Best Practices for Remote Interviewing

This document is for technical interviewers who want best practices on conducting remote interviews on CoderPad.

CoderPad is a collaborative platform for conducting technical interviews in the browser which makes it easy to interview across geographies or time zones.

Preparing the Candidate

When an interview is on-site, most candidates know what to expect. A remote interview is a different ballgame, and your candidate may not have participated in a completely remote interview before. Set them at ease by communicating and preparing them for a remote interview format.

Ensure the candidate knows that the remote interview will be fully conducted in CoderPad, and whether or not it will include video. There’s no need to coordinate a separate phone call or Skype session. One click opens a video call within the CoderPad browser window for quick and easy communication and collaboration. It’s helpful to send candidates a link to our free practice Sandbox ahead of time so they can familiarize themselves with the coding environment.

It’s also helpful to candidates to outline what to expect during the interview. Who is the interviewer or interviewers? How many questions will be asked and how long will the interview last? How many separate interview sessions will there be? Encourage the candidate to ask questions during the interview and collaborate with their interviewer.

Preparing the Interviewer

If you’re a new interviewer on CoderPad, we recommend you start by playing around with the editor in our Sandbox. This will let you get comfortable with the interface and customize your editor settings without using up any of your interview quota.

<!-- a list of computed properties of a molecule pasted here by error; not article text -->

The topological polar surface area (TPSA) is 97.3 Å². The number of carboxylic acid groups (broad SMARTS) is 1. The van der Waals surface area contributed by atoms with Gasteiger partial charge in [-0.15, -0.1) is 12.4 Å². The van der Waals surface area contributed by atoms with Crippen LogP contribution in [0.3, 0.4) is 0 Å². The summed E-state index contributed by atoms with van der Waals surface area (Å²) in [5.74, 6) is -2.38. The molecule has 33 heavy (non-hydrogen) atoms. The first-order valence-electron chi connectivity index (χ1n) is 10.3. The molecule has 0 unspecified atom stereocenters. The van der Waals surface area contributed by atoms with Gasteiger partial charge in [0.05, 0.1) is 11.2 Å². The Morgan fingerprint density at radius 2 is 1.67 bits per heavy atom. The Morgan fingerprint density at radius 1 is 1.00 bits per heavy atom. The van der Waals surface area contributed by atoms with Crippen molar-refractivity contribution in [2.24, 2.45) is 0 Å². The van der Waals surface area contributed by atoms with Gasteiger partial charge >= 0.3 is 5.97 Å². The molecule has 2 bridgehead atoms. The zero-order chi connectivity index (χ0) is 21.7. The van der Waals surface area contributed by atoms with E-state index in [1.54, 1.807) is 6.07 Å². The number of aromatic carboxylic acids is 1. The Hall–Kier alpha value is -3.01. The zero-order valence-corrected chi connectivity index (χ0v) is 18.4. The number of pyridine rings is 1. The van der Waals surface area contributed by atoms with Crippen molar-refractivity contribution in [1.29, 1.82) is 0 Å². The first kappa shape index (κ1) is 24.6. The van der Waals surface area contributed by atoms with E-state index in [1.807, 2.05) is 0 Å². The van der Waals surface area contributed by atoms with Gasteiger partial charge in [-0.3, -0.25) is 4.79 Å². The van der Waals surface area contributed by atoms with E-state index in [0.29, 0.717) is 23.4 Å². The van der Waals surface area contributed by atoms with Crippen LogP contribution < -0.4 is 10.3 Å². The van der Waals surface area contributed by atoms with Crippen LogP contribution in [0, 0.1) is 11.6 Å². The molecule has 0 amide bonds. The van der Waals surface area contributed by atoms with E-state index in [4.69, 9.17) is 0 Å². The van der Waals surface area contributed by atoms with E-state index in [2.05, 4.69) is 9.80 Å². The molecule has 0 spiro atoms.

Next, head over to the Question Library. This is where you can save your frequently used interview questions ahead of time, for easy one-click insertion into an interview. Click “Write New Question”, fill in any starting code or instructions, and save. If you like to let candidates choose which language they prefer to code in, we suggest you write and save your questions in plaintext. And if you’re working with a team, it’s useful to agree on a common way to name questions for ease of sharing.

CoderPad also lets you save custom MySQL and PostgreSQL databases that candidates can query. Visit the CoderPad Custom Databases Guide to learn how to add and use custom databases if you will need them for your interviews.

Our Custom Files feature allows an interviewer to test a candidate’s ability to manipulate data, navigate a file system programmatically, and prove their expertise in a system similar to what they’ll encounter on the job.


Typical use cases for Custom Files are CSVs representing data sets for analysis, or log files to aid in debugging exercises. Custom Files are attached to Questions, so you can set up unique scenarios for a candidate to encounter during their interview. Candidates will be able to access the file using their chosen programming language.

If you need to do systems design or diagramming in your interviews, you can use Drawing Mode.